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In a message dated 95-09-28 14:52:27 EDT, RaptorRKC@aol.com writes:
>Therizinosaurus? I recall that there was evidence that _Therizinosaurus_
>isn't a theropod at all. Some say, and I trust, that Therizinosaurus is
>really an herbivorous segnosaur, a late-surviving relative of the
>sauropodomorpha. Those claws did not really look like they were suited for
>killing; I don't think the claws were really THAT sharp and efficient. More
>or less, like the iguanodont spike-thumb, Therizinosaurus's claws, if it was
>indeed a segnosaur, were probably for defense against predators...
>Then again, I may be wrong.
Right. Don't let the cladists fool you: They're nowhere near establishing
segnosaurs as theropods; the closer you scrutinize their supposed
"synapomorphies," the more unlikely these features-as-synapomorphies seem.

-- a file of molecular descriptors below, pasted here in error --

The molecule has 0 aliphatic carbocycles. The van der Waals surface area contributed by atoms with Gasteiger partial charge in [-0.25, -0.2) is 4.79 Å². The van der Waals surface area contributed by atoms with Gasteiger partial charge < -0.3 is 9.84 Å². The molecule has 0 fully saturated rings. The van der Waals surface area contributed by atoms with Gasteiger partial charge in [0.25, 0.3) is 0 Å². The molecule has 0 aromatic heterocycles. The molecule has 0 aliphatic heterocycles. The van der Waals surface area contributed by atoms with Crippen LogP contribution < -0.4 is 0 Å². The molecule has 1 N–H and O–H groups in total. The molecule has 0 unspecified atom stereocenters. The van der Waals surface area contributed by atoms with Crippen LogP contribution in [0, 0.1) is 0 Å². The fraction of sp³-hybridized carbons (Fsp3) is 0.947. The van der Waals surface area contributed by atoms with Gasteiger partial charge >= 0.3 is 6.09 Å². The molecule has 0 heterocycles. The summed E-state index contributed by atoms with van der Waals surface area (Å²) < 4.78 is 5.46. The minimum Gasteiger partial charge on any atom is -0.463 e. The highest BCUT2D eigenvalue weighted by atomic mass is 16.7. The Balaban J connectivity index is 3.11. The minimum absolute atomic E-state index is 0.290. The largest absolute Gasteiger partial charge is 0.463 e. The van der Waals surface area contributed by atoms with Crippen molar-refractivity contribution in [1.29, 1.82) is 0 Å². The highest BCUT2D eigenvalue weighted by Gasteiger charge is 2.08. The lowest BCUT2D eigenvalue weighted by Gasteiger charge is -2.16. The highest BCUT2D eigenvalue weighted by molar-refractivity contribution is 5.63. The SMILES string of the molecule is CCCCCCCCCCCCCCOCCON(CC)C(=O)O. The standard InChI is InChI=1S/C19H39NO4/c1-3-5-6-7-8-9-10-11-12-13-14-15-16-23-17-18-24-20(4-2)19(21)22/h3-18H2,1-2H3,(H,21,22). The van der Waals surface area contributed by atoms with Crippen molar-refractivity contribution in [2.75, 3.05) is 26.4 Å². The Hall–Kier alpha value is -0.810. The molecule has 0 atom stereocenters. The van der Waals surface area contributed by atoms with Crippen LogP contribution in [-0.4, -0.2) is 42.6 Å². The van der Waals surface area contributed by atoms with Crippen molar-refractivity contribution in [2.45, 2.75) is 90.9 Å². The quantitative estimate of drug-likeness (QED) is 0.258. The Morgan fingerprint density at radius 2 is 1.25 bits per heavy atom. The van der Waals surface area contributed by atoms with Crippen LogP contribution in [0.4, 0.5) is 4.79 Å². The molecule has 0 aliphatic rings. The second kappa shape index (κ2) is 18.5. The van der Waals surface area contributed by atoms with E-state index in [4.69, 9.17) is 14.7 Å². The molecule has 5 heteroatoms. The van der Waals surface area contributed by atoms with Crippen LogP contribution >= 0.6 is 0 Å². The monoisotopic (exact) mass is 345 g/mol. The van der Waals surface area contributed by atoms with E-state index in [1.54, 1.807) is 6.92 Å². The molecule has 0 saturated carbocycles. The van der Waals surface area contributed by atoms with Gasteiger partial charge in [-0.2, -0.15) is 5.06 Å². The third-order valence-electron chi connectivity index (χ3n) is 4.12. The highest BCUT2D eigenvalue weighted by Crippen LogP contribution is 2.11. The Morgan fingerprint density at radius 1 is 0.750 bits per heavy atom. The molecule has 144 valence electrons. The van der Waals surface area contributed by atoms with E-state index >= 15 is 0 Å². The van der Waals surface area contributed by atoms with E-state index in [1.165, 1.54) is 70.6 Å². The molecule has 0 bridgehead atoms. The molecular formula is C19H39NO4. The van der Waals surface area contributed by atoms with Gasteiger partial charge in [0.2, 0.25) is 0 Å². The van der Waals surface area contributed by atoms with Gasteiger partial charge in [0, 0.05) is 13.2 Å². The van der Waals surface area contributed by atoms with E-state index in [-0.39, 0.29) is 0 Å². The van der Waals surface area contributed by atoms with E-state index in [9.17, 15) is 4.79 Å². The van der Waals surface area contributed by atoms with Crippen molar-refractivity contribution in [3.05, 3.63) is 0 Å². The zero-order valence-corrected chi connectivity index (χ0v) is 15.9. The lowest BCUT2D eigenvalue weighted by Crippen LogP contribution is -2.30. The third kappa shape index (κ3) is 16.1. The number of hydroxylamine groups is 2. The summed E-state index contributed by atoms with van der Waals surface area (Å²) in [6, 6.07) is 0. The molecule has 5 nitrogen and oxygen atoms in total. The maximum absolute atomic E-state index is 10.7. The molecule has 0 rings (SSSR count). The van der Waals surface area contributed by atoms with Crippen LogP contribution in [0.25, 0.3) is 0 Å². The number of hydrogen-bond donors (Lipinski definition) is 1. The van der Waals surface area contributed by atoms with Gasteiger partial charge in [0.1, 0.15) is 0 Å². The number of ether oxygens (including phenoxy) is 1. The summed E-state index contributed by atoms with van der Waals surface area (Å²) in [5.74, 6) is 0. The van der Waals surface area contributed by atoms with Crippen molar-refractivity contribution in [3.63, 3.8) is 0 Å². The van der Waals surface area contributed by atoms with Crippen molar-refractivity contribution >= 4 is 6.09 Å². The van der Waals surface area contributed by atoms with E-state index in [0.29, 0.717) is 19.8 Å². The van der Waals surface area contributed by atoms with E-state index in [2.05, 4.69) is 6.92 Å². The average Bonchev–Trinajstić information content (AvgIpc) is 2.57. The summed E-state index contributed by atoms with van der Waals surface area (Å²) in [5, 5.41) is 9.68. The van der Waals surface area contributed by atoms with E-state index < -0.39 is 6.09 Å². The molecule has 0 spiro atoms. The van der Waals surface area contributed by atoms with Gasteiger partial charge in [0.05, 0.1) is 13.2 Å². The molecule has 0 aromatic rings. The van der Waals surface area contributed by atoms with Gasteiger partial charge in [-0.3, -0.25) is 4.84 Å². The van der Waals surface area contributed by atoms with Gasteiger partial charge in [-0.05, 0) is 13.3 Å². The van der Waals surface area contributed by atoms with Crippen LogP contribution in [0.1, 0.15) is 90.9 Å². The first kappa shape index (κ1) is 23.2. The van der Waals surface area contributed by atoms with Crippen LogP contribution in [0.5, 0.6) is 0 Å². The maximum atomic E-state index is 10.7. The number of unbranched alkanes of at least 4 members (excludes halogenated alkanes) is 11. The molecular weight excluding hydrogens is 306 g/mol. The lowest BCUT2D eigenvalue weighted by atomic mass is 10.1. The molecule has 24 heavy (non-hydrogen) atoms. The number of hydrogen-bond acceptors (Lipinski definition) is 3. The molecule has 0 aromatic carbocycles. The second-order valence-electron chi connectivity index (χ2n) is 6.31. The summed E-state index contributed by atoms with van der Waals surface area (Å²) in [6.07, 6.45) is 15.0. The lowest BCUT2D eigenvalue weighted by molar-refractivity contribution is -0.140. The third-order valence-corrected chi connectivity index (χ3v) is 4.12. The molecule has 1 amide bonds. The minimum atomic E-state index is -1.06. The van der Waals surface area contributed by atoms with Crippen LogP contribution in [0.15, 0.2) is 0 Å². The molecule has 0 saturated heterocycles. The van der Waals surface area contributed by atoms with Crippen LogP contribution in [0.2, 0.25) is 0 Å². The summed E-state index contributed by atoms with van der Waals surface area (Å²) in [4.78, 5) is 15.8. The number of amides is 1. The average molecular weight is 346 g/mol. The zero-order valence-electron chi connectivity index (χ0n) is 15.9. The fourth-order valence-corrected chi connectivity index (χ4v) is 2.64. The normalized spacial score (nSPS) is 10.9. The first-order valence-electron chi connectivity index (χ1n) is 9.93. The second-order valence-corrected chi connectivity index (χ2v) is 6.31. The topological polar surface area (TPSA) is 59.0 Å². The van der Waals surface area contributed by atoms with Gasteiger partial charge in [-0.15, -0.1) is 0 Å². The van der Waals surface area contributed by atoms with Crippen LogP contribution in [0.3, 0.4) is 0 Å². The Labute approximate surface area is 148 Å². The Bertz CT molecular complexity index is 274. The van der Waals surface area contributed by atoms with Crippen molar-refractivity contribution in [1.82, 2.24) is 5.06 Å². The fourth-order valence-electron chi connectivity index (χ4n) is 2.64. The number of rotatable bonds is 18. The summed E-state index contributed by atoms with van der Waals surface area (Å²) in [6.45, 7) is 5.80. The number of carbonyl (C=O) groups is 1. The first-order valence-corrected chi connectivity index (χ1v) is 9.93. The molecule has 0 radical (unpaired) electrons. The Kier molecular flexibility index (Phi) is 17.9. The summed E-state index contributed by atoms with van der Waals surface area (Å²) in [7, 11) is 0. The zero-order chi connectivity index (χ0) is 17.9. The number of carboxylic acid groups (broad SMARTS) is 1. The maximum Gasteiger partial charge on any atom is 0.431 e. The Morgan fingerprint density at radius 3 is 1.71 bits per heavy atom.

Let me quote someone on a topic that bears some relevance to cladistic
analysis. For "government," read "cladists," and for _chowty dar_ read "alpha
"The government is very keen on amassing statistics. They collect them, add
to them, raise them to the _n_th power, take the cube root and prepare
wonderful diagrams. But what you must never forget is that every one of these
figures comes in the first instance from the _chowty dar_ [village watchman],
who puts down what he damn pleases."
Josiah Charles Stamp, Baron (in _Some Economic Factors in Modern Life_,
London: King, pp. 258-259)
"Garbage in, garbage out."
Unknown computer programmer, circa 1960